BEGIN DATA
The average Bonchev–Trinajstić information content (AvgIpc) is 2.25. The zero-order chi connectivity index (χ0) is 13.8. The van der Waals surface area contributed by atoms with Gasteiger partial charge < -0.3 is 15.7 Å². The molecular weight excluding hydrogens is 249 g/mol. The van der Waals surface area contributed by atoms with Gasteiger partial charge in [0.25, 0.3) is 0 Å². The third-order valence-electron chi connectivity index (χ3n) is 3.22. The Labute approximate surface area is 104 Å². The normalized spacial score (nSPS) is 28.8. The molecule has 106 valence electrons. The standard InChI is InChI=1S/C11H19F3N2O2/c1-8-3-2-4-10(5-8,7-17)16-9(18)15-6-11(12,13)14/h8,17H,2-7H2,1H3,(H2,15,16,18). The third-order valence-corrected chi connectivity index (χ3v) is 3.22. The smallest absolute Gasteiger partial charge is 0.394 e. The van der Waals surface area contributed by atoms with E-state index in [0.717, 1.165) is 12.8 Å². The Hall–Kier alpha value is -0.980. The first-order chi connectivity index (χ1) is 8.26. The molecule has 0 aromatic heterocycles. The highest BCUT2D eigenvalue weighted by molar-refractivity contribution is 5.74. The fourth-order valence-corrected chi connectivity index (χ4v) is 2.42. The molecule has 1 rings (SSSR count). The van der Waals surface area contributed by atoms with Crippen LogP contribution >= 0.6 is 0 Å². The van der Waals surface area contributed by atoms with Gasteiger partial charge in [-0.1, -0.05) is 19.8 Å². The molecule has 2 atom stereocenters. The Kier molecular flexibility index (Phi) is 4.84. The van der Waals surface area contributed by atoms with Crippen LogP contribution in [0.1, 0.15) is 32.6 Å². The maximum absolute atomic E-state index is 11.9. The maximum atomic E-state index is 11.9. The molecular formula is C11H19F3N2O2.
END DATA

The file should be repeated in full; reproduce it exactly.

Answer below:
The average Bonchev–Trinajstić information content (AvgIpc) is 2.25. The zero-order chi connectivity index (χ0) is 13.8. The van der Waals surface area contributed by atoms with Gasteiger partial charge < -0.3 is 15.7 Å². The molecular weight excluding hydrogens is 249 g/mol. The van der Waals surface area contributed by atoms with Gasteiger partial charge in [0.25, 0.3) is 0 Å². The third-order valence-electron chi connectivity index (χ3n) is 3.22. The Labute approximate surface area is 104 Å². The normalized spacial score (nSPS) is 28.8. The molecule has 106 valence electrons. The standard InChI is InChI=1S/C11H19F3N2O2/c1-8-3-2-4-10(5-8,7-17)16-9(18)15-6-11(12,13)14/h8,17H,2-7H2,1H3,(H2,15,16,18). The third-order valence-corrected chi connectivity index (χ3v) is 3.22. The smallest absolute Gasteiger partial charge is 0.394 e. The van der Waals surface area contributed by atoms with E-state index in [0.717, 1.165) is 12.8 Å². The Hall–Kier alpha value is -0.980. The first-order chi connectivity index (χ1) is 8.26. The molecule has 0 aromatic heterocycles. The highest BCUT2D eigenvalue weighted by molar-refractivity contribution is 5.74. The fourth-order valence-corrected chi connectivity index (χ4v) is 2.42. The molecule has 1 rings (SSSR count). The van der Waals surface area contributed by atoms with Crippen LogP contribution >= 0.6 is 0 Å². The van der Waals surface area contributed by atoms with Gasteiger partial charge in [-0.1, -0.05) is 19.8 Å². The molecule has 2 atom stereocenters. The Kier molecular flexibility index (Phi) is 4.84. The van der Waals surface area contributed by atoms with Crippen LogP contribution in [0.1, 0.15) is 32.6 Å². The maximum absolute atomic E-state index is 11.9. The maximum atomic E-state index is 11.9. The molecular formula is C11H19F3N2O2.